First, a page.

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Various uses of scenarios for managers of in-house legal teams

The technique of creating sets of realistic conditions, called scenarios, and thinking through their implications can significantly help managers prepare for the future. I have written previously about scenario applications (See my post of March 25, 2005: case studies of risks; Dec. 9, 2005: scenario planning for law departments; Dec. 20, 2005: real-options analysis; Jan. 4, 2006: intelligent agents; Feb. 1, 2006 #1: Herman Kahn and the origins of scenarios; April 1, 2007: story-telling, aka scenario building; Nov. 8, 2007: bonuses for law firms; April 22, 2008: limits on quantitative case analysis; and July 9, 2009: budget scenarios instead of single figures.).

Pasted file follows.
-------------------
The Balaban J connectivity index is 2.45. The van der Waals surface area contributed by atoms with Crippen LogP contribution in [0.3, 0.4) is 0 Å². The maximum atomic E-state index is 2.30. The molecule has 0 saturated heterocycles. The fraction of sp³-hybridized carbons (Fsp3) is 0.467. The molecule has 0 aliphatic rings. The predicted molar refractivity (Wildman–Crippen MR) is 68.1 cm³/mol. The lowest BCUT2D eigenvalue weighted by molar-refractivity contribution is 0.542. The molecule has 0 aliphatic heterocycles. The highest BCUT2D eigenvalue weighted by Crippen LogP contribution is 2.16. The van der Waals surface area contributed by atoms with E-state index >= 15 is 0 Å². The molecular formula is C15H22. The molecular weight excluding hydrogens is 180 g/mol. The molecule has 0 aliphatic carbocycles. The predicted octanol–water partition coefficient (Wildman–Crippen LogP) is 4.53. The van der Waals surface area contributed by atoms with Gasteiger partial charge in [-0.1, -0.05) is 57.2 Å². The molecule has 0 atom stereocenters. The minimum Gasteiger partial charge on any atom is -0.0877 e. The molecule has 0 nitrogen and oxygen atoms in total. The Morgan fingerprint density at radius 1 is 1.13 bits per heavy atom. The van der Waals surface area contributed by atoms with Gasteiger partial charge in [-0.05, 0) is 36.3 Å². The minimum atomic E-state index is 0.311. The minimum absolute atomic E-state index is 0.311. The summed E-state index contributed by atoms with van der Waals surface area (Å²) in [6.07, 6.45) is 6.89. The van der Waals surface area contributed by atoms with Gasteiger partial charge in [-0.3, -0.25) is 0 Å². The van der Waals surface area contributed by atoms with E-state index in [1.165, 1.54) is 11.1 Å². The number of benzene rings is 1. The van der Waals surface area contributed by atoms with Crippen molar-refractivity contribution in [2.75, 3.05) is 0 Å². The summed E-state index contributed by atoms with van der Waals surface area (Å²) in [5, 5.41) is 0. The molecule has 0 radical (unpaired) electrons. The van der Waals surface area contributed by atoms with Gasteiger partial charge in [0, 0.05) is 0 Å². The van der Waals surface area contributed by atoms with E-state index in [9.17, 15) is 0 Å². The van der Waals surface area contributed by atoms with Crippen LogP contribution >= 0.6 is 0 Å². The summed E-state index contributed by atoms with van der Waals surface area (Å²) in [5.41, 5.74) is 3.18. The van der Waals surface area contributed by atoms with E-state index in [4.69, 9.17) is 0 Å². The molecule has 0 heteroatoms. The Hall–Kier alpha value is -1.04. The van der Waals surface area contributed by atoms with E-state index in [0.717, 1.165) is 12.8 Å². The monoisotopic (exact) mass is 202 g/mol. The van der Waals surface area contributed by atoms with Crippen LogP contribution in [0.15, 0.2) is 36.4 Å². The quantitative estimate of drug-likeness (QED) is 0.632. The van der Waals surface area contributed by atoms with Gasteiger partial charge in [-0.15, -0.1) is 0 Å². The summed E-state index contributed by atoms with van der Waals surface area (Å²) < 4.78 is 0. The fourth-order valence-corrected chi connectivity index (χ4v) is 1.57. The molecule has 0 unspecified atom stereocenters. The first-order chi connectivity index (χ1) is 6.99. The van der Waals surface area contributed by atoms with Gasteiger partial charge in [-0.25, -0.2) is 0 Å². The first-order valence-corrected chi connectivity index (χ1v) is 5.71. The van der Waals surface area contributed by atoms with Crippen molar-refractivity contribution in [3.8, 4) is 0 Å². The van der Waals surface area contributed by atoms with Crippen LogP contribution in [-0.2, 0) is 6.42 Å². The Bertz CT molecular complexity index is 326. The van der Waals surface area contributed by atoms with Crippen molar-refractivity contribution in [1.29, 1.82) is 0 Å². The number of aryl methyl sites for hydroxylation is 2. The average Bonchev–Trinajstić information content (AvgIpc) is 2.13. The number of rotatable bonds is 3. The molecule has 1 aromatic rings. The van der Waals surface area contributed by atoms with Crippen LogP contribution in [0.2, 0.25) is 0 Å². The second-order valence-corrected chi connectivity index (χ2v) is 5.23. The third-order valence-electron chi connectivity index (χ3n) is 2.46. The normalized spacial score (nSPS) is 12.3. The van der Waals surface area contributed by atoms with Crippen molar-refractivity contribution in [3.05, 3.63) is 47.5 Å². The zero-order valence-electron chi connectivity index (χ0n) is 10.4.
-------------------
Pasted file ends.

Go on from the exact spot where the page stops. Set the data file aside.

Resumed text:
Decision-analysis software and techniques complement scenarios (See my post of May 15, 2005: Monte Carlo simulations; Oct. 24, 2005: decision analysis and Bruce Beron and Marc Victor; Jan. 17, 2006: other aspects of decision trees; June 18, 2007: belief nets as an improvement on decision trees; Feb. 8, 2006: a step to prepare for mediation; April 2, 2006: Predix; April 22, 2008: limitations on quantitative analysis of litigation; Feb. 22, 2009: a simple explanation of decision trees; and June 17, 2009: Jacob Ruytenbeek’s decision-tree software.).

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